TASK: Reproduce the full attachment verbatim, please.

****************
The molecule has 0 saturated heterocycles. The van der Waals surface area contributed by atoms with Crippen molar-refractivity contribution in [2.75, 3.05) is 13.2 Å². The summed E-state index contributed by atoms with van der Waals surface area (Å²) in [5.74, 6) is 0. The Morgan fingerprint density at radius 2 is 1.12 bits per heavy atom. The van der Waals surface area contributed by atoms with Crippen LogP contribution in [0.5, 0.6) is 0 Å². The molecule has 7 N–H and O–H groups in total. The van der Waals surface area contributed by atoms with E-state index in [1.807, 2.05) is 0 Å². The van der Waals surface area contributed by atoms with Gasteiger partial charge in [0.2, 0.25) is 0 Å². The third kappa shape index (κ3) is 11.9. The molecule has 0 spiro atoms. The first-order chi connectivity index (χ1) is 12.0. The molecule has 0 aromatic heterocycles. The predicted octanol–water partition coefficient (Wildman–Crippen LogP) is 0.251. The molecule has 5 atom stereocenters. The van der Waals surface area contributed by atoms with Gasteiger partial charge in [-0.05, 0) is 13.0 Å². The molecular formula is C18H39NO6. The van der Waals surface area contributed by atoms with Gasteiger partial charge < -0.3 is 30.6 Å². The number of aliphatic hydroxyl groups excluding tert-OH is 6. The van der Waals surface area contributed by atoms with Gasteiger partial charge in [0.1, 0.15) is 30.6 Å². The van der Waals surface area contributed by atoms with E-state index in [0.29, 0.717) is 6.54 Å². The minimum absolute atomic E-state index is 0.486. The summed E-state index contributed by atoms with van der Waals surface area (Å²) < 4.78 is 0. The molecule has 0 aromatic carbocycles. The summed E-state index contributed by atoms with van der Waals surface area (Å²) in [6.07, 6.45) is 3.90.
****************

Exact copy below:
The molecule has 0 saturated heterocycles. The van der Waals surface area contributed by atoms with Crippen molar-refractivity contribution in [2.75, 3.05) is 13.2 Å². The summed E-state index contributed by atoms with van der Waals surface area (Å²) in [5.74, 6) is 0. The Morgan fingerprint density at radius 2 is 1.12 bits per heavy atom. The van der Waals surface area contributed by atoms with Crippen LogP contribution in [0.5, 0.6) is 0 Å². The molecule has 7 N–H and O–H groups in total. The van der Waals surface area contributed by atoms with E-state index in [1.807, 2.05) is 0 Å². The van der Waals surface area contributed by atoms with Gasteiger partial charge in [0.2, 0.25) is 0 Å². The third kappa shape index (κ3) is 11.9. The molecule has 0 spiro atoms. The first-order chi connectivity index (χ1) is 12.0. The molecule has 0 aromatic heterocycles. The predicted octanol–water partition coefficient (Wildman–Crippen LogP) is 0.251. The molecule has 5 atom stereocenters. The van der Waals surface area contributed by atoms with Gasteiger partial charge in [-0.05, 0) is 13.0 Å². The molecular formula is C18H39NO6. The van der Waals surface area contributed by atoms with Gasteiger partial charge < -0.3 is 30.6 Å². The number of aliphatic hydroxyl groups excluding tert-OH is 6. The van der Waals surface area contributed by atoms with Gasteiger partial charge in [0.1, 0.15) is 30.6 Å². The van der Waals surface area contributed by atoms with E-state index in [0.29, 0.717) is 6.54 Å². The minimum absolute atomic E-state index is 0.486. The summed E-state index contributed by atoms with van der Waals surface area (Å²) < 4.78 is 0. The molecule has 0 aromatic carbocycles. The summed E-state index contributed by atoms with van der Waals surface area (Å²) in [6.07, 6.45) is 3.90.